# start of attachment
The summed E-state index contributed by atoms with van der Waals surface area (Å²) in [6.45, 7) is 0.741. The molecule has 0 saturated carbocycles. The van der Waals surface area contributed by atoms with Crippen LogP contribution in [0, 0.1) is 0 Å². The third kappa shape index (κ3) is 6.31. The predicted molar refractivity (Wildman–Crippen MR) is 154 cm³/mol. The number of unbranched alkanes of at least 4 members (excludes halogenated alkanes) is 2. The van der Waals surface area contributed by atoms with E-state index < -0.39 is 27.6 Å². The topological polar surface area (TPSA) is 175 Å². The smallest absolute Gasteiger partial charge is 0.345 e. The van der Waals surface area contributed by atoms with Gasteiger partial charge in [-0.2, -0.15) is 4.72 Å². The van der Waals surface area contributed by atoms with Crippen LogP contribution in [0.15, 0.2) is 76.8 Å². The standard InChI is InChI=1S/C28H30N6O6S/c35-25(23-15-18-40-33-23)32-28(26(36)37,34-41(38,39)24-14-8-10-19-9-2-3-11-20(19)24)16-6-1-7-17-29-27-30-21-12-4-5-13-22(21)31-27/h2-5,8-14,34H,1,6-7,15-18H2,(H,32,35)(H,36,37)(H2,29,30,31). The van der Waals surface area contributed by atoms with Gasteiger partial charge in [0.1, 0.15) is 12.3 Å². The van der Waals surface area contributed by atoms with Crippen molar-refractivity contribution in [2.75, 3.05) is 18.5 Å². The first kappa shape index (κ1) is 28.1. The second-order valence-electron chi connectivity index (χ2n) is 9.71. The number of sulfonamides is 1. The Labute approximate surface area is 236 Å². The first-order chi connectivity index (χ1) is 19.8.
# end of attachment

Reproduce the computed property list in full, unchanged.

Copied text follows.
The summed E-state index contributed by atoms with van der Waals surface area (Å²) in [6.45, 7) is 0.741. The molecule has 0 saturated carbocycles. The van der Waals surface area contributed by atoms with Crippen LogP contribution in [0, 0.1) is 0 Å². The third kappa shape index (κ3) is 6.31. The predicted molar refractivity (Wildman–Crippen MR) is 154 cm³/mol. The number of unbranched alkanes of at least 4 members (excludes halogenated alkanes) is 2. The van der Waals surface area contributed by atoms with E-state index < -0.39 is 27.6 Å². The topological polar surface area (TPSA) is 175 Å². The smallest absolute Gasteiger partial charge is 0.345 e. The van der Waals surface area contributed by atoms with Gasteiger partial charge in [-0.2, -0.15) is 4.72 Å². The van der Waals surface area contributed by atoms with Crippen LogP contribution in [0.15, 0.2) is 76.8 Å². The standard InChI is InChI=1S/C28H30N6O6S/c35-25(23-15-18-40-33-23)32-28(26(36)37,34-41(38,39)24-14-8-10-19-9-2-3-11-20(19)24)16-6-1-7-17-29-27-30-21-12-4-5-13-22(21)31-27/h2-5,8-14,34H,1,6-7,15-18H2,(H,32,35)(H,36,37)(H2,29,30,31). The van der Waals surface area contributed by atoms with Gasteiger partial charge in [0.1, 0.15) is 12.3 Å². The van der Waals surface area contributed by atoms with Crippen molar-refractivity contribution in [2.75, 3.05) is 18.5 Å². The first kappa shape index (κ1) is 28.1. The second-order valence-electron chi connectivity index (χ2n) is 9.71. The number of sulfonamides is 1. The Labute approximate surface area is 236 Å². The first-order chi connectivity index (χ1) is 19.8.